“Make it look like we are still interested in both ships. You will call me should things change.”

He called for max G and then left the flag bridge retiring to his cabin. There was no point in letting the ships chasing him gain any further ground and nothing here would require his presence until the end of the watch, and there were always reports to write.

The Calp squadron was now closer to the limit than either of the two Novi Battlecruisers and the lightcones on the vector plot showed both of them to be closer than before and within extreme range of the newer model ShipKillers. Kalid sent word to execute his plan and the Sword’s flight angle changed in such a way as to narrow the distance even further and take a more direct path towards the Far Star.

Leona Bren was almost numb with fear now; somehow she had become two people at once. One calmly issuing the proper orders and the other waiting to take control, scream into the mike, and call for retreat.

When the first missiles launched from the Calps she heard over the comm channel. “Far Star, cut back on your acceleration.”

Leona knew to do so would only prolong the agony. To everyone else, even those on her own ship who should have seen through this it looked like she was putting her own ship into greater danger in order to lessen the danger to Cassandra. Unable to give voice to her fears she lost all touch with reality. This was a training run, a simulation, of course. Being good at simulations was one of the things that had put her in this place and she would show them all there was no one better in all the fleet.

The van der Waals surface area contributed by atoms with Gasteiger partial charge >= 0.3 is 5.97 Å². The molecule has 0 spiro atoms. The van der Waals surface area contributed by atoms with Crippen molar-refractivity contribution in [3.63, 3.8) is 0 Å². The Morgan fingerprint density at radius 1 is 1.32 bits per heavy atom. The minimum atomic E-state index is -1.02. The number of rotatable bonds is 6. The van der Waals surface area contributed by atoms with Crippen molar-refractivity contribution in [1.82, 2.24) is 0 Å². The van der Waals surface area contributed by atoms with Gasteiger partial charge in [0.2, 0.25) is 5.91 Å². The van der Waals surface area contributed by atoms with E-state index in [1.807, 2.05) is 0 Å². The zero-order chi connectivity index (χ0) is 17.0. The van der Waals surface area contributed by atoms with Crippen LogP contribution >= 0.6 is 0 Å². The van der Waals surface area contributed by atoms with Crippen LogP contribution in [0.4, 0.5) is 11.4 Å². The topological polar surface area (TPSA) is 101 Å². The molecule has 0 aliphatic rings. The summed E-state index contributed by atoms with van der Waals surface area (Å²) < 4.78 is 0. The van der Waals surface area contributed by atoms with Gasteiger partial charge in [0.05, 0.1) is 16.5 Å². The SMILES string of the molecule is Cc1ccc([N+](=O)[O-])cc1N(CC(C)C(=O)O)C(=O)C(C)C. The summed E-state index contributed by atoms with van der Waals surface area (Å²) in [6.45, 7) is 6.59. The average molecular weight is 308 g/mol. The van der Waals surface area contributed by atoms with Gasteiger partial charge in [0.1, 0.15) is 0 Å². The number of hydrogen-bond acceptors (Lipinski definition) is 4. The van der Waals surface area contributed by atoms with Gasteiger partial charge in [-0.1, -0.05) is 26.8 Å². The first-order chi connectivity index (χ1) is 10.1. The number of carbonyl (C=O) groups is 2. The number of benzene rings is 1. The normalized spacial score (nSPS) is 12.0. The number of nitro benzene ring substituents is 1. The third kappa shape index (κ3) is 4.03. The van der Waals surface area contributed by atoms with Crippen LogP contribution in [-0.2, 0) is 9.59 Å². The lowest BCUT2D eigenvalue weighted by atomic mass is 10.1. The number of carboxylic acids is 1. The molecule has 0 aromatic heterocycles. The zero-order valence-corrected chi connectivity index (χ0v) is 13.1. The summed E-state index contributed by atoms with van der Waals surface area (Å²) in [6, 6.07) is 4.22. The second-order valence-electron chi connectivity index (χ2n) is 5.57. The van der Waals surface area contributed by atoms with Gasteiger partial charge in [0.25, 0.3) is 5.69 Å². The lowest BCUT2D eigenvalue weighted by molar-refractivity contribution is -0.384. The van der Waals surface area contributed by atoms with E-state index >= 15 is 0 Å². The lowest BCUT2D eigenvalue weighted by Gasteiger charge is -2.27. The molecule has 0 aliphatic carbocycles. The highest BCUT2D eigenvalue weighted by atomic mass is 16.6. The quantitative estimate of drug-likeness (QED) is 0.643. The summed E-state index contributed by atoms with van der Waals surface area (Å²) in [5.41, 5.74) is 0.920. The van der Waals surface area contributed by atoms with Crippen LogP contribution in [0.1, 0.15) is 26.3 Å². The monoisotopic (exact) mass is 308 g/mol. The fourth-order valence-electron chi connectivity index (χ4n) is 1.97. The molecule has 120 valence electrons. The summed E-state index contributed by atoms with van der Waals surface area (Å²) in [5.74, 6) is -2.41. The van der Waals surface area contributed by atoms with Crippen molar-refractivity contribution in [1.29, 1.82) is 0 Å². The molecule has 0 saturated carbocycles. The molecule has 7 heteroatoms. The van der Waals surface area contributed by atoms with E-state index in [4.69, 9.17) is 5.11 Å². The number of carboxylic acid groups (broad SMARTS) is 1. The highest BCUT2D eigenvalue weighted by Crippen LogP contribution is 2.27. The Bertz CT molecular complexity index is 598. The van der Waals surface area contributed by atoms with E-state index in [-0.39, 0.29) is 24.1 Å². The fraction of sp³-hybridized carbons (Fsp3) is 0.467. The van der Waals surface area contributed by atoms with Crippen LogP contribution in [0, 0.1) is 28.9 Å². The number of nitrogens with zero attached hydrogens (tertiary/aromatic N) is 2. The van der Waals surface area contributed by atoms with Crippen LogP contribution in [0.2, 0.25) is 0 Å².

Her fingers flew over the nav screen and a decelerating course line appeared. It looked like the Far Star was about to fall back towards mutual support with the Cassie. Even as the ship’s velocity started to change here fingers were moving again. Over her comm channel she heard her weapons operator request weapons release.

“Wait,” she said. “Then seeing the Calps missiles adjust to her last course change she said, “Counter missiles only, fire now!”

That made no sense to the Lieutenant on the weapons console; the Calp ShipKillers were much too far away. The counter missile, built for close in work would be coasting by the time the Calp missiles crossed their flight path. But orders were orders, especially now, and he cycled through each countermeasures launchers.

“Tubes 1 and 5, ready and hold for my mark.” She finished the program for her latest course adjustment, put it on hold, and watched as the small defensive missiles put distance behind them before burning out. Then touching the release Icons on her main tubes 1 and 5 she spoke the single word, “Fire!”